Notes From a Reluctant Royal Wedding Watcher
The next day, I had two choiceswatch the infernal thing or delete it to clear those five hours on the recorder's hard drive for more stuff. I had already recorded and scrapped a shorter TLC presentation of the event, also in high def, but I ended up scanning through most of it when it became obvious that the commentators were more interested in what everyone was wearing rather than the historic nature of the event. The only things I remember from TLC's coverage were the women's hilarious hats (sad that it wasn't a windy day in old London town), the incessant commercials ("We'll be right back after this word from Cialis"), and a giddy commentator swooning over Prince William, remarking that he "looks handsome except for the unfortunate hair." True enough, the 28-year-old is developing a monk's bald spot, just like his father. You'd think the royals could afford plugs.
But as a history buff who made it all the way through the 15-hour A History of Britain DVD boxed set some years back without being bored for a minute, I couldn't bring myself to simply erase it. Nevertheless, 5+ hours is a slog, and I did a lot of fast forwarding through at least three hours of filler. Interviewer: "Random British Citizen, how are you enjoying the festivities from the row 15 on the Mall?" (Over there, mall is pronounced Mal, as in the lead character on Firefly, not Maul as in attacked by a lion or a rabid kitten. How come it's we Americans who get to throw around the long "a" on that one?)
But the Brits sure know how to put on a big show, even in a sour economy. And face it, the bride wouldn't have been hard on the eyes even if she had been wearing Calvin Klein. (She wasn't…I don't think.) That couple won't have any ugly children.
This was the first royal wedding broadcast in high definition, and HD was made for such pomp and circumstance. There were a few soft shots here and there, but nothing serious. The detail and color, particularly inside Westminster Abbey, were jaw dropping. And the narration, despite the obligatory (but on PBS at least, not constant) detours into fashion talk, was full of interesting historical detail.
But for me, the star of the show was the music. The sounds from the choirs, orchestra, and military brass groups were nearly wall-to-wall. I recognized some of itParry's "I Was Glad" and "Jerusalem," the latter a popular British anthem that film fans will recognize as the closing hymn in Chariots of Fire (okay, Hollywood, when will we see this exceptional 1981 Academy Award-wining Best Picture on Blu-ray?), Walton's "Crown Imperial March," and, of course, "God Save the Queen." A distinguished looking older lady in a yellow dress and sensible matching hat wasn't singing along. You'd think they were singing about her. Oh wait, they were!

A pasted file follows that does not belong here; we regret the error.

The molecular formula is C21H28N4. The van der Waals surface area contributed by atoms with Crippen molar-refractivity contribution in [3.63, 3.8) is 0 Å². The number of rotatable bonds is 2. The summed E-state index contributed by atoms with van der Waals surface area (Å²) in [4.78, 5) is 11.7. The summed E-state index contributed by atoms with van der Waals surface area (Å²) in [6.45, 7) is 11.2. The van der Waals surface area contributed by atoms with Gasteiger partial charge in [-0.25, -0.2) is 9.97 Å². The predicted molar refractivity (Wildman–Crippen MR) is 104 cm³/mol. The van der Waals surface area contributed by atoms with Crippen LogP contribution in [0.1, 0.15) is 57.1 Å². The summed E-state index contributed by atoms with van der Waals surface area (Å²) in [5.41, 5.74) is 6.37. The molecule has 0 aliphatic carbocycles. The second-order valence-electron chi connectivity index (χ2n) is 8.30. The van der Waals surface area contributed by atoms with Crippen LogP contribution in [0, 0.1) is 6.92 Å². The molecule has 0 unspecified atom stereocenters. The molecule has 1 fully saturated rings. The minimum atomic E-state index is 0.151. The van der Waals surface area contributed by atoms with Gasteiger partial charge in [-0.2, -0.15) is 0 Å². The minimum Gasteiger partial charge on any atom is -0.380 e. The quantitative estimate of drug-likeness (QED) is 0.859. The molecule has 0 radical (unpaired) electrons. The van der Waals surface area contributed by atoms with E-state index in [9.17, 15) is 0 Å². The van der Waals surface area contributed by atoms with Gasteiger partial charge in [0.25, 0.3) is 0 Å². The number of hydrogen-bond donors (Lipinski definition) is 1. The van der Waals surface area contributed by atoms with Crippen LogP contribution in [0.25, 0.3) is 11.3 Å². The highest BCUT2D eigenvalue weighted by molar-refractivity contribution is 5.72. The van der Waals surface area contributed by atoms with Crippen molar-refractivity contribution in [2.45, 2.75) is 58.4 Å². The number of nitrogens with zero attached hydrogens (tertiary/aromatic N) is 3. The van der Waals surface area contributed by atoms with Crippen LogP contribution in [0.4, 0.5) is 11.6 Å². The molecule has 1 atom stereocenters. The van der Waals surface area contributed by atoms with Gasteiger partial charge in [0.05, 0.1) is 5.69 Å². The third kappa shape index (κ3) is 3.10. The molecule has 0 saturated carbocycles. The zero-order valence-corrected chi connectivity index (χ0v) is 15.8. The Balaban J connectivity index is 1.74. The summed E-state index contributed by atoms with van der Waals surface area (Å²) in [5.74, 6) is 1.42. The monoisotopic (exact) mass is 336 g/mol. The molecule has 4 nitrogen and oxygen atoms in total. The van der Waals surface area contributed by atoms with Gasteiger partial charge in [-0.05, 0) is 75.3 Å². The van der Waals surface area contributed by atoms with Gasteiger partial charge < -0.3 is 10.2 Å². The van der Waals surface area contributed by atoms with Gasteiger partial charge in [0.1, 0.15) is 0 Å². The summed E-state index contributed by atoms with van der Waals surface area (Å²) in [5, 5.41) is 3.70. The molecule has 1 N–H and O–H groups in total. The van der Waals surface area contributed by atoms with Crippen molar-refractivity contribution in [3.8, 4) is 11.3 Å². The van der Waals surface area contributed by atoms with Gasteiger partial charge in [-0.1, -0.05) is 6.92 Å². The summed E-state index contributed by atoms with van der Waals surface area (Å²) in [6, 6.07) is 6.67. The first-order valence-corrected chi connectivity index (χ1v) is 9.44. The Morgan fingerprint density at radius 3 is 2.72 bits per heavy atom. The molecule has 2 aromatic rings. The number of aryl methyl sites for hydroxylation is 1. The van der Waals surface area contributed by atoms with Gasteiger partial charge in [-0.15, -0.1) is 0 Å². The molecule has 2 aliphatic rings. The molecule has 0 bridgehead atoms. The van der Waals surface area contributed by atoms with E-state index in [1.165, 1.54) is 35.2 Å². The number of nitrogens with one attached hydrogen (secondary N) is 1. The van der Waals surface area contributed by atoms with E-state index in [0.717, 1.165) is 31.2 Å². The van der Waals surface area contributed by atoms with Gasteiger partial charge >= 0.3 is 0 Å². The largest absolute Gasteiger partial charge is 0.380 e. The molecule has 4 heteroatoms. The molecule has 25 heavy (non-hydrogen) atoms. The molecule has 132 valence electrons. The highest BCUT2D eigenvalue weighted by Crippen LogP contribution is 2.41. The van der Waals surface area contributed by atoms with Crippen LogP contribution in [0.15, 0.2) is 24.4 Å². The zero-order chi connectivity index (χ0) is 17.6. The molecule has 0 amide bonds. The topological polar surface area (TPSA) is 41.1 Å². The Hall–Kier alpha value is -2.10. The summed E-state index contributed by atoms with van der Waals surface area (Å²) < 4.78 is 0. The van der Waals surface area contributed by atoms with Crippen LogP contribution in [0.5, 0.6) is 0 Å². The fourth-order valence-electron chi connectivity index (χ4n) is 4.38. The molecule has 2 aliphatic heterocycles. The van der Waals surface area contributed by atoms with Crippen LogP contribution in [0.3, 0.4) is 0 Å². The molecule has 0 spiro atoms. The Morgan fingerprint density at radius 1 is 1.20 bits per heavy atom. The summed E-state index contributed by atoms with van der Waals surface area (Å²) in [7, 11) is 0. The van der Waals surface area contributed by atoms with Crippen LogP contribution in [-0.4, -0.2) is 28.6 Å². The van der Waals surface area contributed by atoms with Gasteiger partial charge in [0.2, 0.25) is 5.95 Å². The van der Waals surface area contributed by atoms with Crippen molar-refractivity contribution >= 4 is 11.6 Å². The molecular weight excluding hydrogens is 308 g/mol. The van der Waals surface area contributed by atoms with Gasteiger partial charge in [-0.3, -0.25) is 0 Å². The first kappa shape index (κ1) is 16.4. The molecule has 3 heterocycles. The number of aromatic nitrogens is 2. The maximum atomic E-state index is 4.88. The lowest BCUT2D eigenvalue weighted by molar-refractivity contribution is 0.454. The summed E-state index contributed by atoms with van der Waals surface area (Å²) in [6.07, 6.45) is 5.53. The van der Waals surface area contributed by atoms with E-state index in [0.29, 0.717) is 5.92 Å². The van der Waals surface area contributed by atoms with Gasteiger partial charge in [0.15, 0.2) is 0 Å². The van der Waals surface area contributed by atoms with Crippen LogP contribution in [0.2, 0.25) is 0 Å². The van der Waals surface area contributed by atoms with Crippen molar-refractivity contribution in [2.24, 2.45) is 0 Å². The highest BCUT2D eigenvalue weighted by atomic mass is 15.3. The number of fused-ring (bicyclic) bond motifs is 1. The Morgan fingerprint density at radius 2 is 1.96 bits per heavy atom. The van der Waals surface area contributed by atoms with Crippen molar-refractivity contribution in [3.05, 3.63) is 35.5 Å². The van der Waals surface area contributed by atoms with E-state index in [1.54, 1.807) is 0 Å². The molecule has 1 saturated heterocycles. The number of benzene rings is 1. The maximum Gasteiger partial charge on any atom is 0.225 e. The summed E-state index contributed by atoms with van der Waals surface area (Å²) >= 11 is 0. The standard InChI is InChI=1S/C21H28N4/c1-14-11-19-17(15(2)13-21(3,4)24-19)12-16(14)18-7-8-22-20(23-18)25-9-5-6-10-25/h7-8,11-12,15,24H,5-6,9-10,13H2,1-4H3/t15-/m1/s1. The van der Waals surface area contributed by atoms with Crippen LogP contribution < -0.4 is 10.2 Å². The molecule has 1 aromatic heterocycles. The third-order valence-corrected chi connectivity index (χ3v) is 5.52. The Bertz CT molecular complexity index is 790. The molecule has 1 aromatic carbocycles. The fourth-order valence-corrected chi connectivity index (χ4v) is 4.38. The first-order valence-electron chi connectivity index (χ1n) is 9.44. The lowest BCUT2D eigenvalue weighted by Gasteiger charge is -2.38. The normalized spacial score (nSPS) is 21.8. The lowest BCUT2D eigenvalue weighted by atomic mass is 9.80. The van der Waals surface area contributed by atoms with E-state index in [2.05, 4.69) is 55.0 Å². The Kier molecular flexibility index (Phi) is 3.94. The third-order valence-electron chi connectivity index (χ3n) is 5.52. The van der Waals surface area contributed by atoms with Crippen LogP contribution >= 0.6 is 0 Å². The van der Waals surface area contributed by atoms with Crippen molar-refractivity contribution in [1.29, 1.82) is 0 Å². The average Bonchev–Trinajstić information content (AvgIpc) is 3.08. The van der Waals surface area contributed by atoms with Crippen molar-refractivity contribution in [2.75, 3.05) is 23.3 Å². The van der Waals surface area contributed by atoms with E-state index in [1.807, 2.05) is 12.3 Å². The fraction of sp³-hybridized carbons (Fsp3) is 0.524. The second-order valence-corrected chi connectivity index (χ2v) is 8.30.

Editor's note: I, too, thoroughly enjoyed the music. Perhaps my favorite selection of all was Paul Mealor's sublime choral setting of Ubi Caritas et Amor ("Where charity and love are"). The herald trumpeters from the Central Band of the Royal Air Force, pictured above in a photo taken directly off Tom's screen, were stunning as well, though they sounded like they were blowing their brains out, leading to some questionable intonation.
The sound was also breathtaking, with an ample assist from the Abbey's potent reverberation. I watched in my smaller room that I sometimes use for HDTV reviews, a room that can accommodate only a modest 2-channel audio system, but it still blew me away. On the video side, the display was a 42-inch Panasonic TC-L42E30 LCD set that I'm reviewing for Home Theater. It looked excellent on this material, which featured loads of bright, crisp, colorful images but presented no challenges to the set's black level or shadow detail.
I hope this event will find its way onto Blu-ray. A standard-definition DVD has already been announced, but after seeing the festivities in high definition, I wouldn't go near it in anything less. Apart from the obvious treasure trove of extras, the main event itself would make a great demo piece for dealers trying to sell to the wife with something other than the 5000th repeat of the diva scene from The Fifth Element.